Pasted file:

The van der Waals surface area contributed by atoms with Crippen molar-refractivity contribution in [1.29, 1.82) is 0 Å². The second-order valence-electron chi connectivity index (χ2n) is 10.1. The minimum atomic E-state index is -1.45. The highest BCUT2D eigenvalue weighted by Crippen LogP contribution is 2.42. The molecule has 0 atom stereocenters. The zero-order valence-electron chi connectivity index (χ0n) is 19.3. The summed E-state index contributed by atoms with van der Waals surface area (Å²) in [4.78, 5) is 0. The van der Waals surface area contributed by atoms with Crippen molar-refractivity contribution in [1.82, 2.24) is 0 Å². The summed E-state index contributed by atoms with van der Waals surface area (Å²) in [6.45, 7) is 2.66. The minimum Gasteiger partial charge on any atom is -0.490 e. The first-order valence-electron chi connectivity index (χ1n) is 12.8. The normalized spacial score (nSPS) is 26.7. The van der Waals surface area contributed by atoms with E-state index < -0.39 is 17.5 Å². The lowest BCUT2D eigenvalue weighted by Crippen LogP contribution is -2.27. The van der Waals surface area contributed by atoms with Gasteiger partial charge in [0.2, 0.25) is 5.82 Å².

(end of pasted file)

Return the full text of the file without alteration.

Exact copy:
The van der Waals surface area contributed by atoms with Crippen molar-refractivity contribution in [1.29, 1.82) is 0 Å². The second-order valence-electron chi connectivity index (χ2n) is 10.1. The minimum atomic E-state index is -1.45. The highest BCUT2D eigenvalue weighted by Crippen LogP contribution is 2.42. The molecule has 0 atom stereocenters. The zero-order valence-electron chi connectivity index (χ0n) is 19.3. The summed E-state index contributed by atoms with van der Waals surface area (Å²) in [4.78, 5) is 0. The van der Waals surface area contributed by atoms with Crippen molar-refractivity contribution in [1.82, 2.24) is 0 Å². The summed E-state index contributed by atoms with van der Waals surface area (Å²) in [6.45, 7) is 2.66. The minimum Gasteiger partial charge on any atom is -0.490 e. The first-order valence-electron chi connectivity index (χ1n) is 12.8. The normalized spacial score (nSPS) is 26.7. The van der Waals surface area contributed by atoms with E-state index < -0.39 is 17.5 Å². The lowest BCUT2D eigenvalue weighted by Crippen LogP contribution is -2.27. The van der Waals surface area contributed by atoms with Gasteiger partial charge in [0.2, 0.25) is 5.82 Å².